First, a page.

The key to green logistics could be this superfast route optimization algorithm
Poor route optimization has long been a common pain point for logistics providers trying to keep costs low and efficiency high.
If left unresolved, logistics providers face delays in deliveries, a fall in productivity and mounting losses. But why is that the case?
Once manageable with a simple Excel sheet, the tedious route planning process now needs to account for evolving traffic conditions in often-congested urban cities, on top of factoring in different delivery times. In the perfect scenario, the outcome would be well-planned driver routes minimizing mileage, fuel use and driving hours, while maximizing the productivity of the driver and utilization of the vehicle.
In reality, however, it rarely pans out without roadblocks.
Many automated route optimization tools available in the market have tried and failed to tackle this problem, but that has not deterred newcomers like Greenplan, a DHL-financed start-up, from joining the fray.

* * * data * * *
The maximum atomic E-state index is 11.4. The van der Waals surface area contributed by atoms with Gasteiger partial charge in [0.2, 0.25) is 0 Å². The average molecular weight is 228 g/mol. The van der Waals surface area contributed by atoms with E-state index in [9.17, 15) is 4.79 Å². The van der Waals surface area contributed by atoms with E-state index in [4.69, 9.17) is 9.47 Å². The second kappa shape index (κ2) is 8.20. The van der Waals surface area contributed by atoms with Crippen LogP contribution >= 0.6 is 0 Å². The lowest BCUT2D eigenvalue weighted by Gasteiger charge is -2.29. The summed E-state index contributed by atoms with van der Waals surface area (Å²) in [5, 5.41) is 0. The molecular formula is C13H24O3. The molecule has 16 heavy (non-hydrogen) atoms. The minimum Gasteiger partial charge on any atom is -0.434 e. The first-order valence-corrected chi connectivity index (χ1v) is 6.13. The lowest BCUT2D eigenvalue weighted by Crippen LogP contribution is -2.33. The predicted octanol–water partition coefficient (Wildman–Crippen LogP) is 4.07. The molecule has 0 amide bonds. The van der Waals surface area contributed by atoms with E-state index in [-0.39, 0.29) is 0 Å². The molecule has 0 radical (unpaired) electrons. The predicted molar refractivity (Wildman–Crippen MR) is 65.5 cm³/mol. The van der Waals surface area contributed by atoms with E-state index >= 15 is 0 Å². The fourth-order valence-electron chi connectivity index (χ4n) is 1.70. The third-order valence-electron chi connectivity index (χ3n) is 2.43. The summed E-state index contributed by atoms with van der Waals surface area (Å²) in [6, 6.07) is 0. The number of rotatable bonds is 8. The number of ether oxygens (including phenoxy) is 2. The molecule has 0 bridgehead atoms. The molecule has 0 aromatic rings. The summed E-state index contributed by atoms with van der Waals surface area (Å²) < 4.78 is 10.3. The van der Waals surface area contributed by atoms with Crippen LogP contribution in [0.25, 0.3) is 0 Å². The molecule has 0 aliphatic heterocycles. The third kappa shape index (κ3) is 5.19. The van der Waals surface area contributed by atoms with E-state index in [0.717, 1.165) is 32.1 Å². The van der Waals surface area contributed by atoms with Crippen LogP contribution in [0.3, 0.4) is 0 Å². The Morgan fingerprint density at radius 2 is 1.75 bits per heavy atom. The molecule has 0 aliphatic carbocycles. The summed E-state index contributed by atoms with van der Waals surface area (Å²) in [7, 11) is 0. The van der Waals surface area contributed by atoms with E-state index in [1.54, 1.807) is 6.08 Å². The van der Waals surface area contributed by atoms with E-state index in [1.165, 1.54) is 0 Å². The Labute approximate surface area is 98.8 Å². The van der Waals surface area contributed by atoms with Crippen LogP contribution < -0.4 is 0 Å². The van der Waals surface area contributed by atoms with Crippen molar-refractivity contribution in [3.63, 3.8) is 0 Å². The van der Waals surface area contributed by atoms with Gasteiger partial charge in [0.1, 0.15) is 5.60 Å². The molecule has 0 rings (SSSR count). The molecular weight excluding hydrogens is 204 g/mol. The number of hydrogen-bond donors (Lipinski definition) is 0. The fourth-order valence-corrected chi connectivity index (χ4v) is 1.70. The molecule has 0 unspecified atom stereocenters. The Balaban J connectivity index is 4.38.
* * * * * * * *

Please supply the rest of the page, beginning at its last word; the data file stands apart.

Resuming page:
“While logistics is a highly fragmented industry with a multitude of solutions for individual processes, we have focused from the very beginning on the core of every logistics planning and transport management system: the route optimization,” said Dr. Clemens Beckmann, CEO, Greenplan.
With its smart algorithm developed in conjunction with the Research Institute for Discrete Mathematics at the University of Bonn, Greenplan ensures the delivery vehicle’s capacity is utilized efficiently and routes are calculated with the optimum delivery conditions including start time and traffic flow.
“By optimizing delivery routes and stop sequences, the algorithm significantly shortens operating times, reduces running costs and ultimately avoids every unnecessarily driven kilometer,” explained Beckmann.
The right balance
The logistics veteran is well aware of the complexities involved in route planning from his experience leading multiple innovation projects in Deutsche Post DHL Group (DPDHL Group), where he helmed various roles for over 20 years.
Now, with Greenplan, keeping up with technological developments along with rising consumer expectations is the greatest challenge for Beckmann and his team.